Of the world’s 1.2 billion teens, 9 out of 10 live in developing countries. Of those who are enrolled in school, a third are struggling to complete their primary education. The teachers charged with preparing these children for the future work in conditions where power outages are par for the course, computers, when available, are outdated, classrooms are bare, textbooks are outdated, and support is minimal. In a world where knowledge changes practically every day, what does the future hold for these children?
An excerpt from UNICEF’s The State of the World’s Children 2011. Read the full report here.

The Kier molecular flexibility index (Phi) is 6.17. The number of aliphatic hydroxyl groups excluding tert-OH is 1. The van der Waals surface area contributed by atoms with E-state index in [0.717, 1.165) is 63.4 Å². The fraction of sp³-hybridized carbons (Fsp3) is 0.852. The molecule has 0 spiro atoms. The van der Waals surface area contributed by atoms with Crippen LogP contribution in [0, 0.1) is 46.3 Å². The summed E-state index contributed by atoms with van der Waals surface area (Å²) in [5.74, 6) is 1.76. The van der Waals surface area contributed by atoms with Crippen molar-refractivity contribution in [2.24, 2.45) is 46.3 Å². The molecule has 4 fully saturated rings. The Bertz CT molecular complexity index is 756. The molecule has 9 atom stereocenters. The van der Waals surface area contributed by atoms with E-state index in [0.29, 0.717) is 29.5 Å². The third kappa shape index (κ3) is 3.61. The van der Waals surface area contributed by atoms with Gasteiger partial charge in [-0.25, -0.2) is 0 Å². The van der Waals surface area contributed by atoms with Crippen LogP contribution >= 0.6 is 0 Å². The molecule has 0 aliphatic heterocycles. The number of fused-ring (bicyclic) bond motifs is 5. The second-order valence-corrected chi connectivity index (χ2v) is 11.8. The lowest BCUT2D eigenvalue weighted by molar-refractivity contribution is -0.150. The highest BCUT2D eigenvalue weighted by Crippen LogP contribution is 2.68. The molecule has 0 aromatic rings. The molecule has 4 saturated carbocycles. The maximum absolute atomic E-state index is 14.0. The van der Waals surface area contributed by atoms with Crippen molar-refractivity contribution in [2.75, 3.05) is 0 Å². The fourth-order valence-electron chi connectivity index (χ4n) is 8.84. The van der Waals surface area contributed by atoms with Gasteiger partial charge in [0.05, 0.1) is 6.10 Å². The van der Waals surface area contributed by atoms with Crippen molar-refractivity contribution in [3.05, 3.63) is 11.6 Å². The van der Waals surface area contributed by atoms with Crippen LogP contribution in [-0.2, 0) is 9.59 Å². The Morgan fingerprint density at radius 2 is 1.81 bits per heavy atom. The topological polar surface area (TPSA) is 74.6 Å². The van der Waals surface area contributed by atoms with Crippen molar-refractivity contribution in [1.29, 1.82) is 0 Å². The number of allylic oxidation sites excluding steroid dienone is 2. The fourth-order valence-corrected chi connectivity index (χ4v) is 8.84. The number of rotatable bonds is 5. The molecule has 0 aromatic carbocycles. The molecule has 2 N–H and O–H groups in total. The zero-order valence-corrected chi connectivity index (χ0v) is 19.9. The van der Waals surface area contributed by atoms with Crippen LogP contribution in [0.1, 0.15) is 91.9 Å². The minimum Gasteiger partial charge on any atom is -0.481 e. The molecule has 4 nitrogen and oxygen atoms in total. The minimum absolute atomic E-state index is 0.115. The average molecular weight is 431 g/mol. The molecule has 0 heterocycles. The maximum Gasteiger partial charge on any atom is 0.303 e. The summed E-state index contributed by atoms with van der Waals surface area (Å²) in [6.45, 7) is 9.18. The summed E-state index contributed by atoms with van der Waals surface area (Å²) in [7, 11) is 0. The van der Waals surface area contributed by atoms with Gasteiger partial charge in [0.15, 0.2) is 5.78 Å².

Secondary education is critical to adolescent development and well-being. To successfully negotiate the multiple risks to their development and rights, adolescents must be armed with a broad spectrum of knowledge and essential skills, including solving problems creatively, finding and critically evaluating information and communicating effectively. Where secondary schooling is available, primary schools tend to be of higher quality and to enrol more children, while communities benefit from greater civic participation, lower levels of youth violence, reduced poverty and greater social empowerment. Most children start secondary education in early adolescence. But within this age group, 1 in 5 is not in school at all (1 in 3 in sub-Saharan Africa) – a total of almost 71 million adolescents. Meanwhile, a third of adolescents who attend school are still completing primary grades. Despite significant progress over the last decade, many millions do not make the transition to secondary grades. Incomplete primary education, higher costs, greater distance to school and economic imperatives are just some of the obstacles preventing children from continuing their schooling. Education yields many long-term benefits, particularly for adolescent girls, contributing to later marriage, lower fertility rates and reduced domestic violence as well as lower infant mortality and improved child nutrition. In most regions of the world, girls’ attendance rates are lower than those of boys. At the same time, in almost all developed countries and in Latin America and the Caribbean as well as East Asia and the Pacific, girls outperform boys in school achievement. Adolescents from marginalized groups often lose out even where secondary schooling is available. To grant them the opportunity to gain the skills to make a decent living, and the knowledge they need to protect themselves and realize their rights, a greater variety of educational options is required. Educationally disadvantaged adolescents can benefit from non-formal or peer education, vocational and technical courses and flexible ‘catch-up’ programmes for those whose schooling has been interrupted. By focusing more keenly on equity in education, we can better reach vulnerable adolescents excluded by poverty, HIV and AIDS, disability or ethnicity.